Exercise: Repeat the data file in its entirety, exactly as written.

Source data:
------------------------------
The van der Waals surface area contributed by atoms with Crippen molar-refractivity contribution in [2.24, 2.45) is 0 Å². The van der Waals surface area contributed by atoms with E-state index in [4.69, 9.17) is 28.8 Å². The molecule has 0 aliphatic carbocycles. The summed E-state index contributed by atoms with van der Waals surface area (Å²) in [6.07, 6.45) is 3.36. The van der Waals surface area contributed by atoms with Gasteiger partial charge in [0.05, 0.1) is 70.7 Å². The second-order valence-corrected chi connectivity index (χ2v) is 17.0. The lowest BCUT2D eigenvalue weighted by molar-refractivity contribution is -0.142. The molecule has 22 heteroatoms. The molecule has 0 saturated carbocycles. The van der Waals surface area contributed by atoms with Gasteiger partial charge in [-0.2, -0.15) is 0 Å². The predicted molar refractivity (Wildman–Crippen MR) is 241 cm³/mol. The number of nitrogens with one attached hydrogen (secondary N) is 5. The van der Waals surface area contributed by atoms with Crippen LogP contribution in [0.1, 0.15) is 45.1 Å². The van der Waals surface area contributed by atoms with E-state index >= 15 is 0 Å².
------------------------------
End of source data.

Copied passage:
The van der Waals surface area contributed by atoms with Crippen molar-refractivity contribution in [2.24, 2.45) is 0 Å². The van der Waals surface area contributed by atoms with E-state index in [4.69, 9.17) is 28.8 Å². The molecule has 0 aliphatic carbocycles. The summed E-state index contributed by atoms with van der Waals surface area (Å²) in [6.07, 6.45) is 3.36. The van der Waals surface area contributed by atoms with Gasteiger partial charge in [0.05, 0.1) is 70.7 Å². The second-order valence-corrected chi connectivity index (χ2v) is 17.0. The lowest BCUT2D eigenvalue weighted by molar-refractivity contribution is -0.142. The molecule has 22 heteroatoms. The molecule has 0 saturated carbocycles. The van der Waals surface area contributed by atoms with Gasteiger partial charge in [-0.2, -0.15) is 0 Å². The predicted molar refractivity (Wildman–Crippen MR) is 241 cm³/mol. The number of nitrogens with one attached hydrogen (secondary N) is 5. The van der Waals surface area contributed by atoms with Crippen LogP contribution in [0.1, 0.15) is 45.1 Å². The van der Waals surface area contributed by atoms with E-state index >= 15 is 0 Å².